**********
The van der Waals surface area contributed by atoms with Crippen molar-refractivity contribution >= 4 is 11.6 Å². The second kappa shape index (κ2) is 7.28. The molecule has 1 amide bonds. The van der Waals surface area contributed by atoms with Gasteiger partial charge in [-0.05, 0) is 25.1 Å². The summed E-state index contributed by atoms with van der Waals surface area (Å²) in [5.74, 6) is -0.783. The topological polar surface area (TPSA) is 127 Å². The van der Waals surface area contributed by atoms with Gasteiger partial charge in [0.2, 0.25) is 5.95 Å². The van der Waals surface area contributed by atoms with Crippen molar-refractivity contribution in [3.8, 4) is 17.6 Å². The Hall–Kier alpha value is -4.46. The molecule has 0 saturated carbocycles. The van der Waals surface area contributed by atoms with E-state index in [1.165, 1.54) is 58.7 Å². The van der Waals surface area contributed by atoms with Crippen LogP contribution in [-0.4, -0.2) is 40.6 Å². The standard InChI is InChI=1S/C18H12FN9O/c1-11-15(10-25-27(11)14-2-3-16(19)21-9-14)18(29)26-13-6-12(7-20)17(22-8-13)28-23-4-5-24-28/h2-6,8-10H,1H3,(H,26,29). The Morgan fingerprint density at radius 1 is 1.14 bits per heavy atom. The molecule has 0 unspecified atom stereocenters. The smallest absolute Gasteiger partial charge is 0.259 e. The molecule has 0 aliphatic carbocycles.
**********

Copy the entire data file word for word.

The van der Waals surface area contributed by atoms with Crippen molar-refractivity contribution >= 4 is 11.6 Å². The second kappa shape index (κ2) is 7.28. The molecule has 1 amide bonds. The van der Waals surface area contributed by atoms with Gasteiger partial charge in [-0.05, 0) is 25.1 Å². The summed E-state index contributed by atoms with van der Waals surface area (Å²) in [5.74, 6) is -0.783. The topological polar surface area (TPSA) is 127 Å². The van der Waals surface area contributed by atoms with Gasteiger partial charge in [0.2, 0.25) is 5.95 Å². The van der Waals surface area contributed by atoms with Crippen molar-refractivity contribution in [3.8, 4) is 17.6 Å². The Hall–Kier alpha value is -4.46. The molecule has 0 saturated carbocycles. The van der Waals surface area contributed by atoms with E-state index in [1.165, 1.54) is 58.7 Å². The van der Waals surface area contributed by atoms with Crippen LogP contribution in [-0.4, -0.2) is 40.6 Å². The standard InChI is InChI=1S/C18H12FN9O/c1-11-15(10-25-27(11)14-2-3-16(19)21-9-14)18(29)26-13-6-12(7-20)17(22-8-13)28-23-4-5-24-28/h2-6,8-10H,1H3,(H,26,29). The Morgan fingerprint density at radius 1 is 1.14 bits per heavy atom. The molecule has 0 unspecified atom stereocenters. The smallest absolute Gasteiger partial charge is 0.259 e. The molecule has 0 aliphatic carbocycles.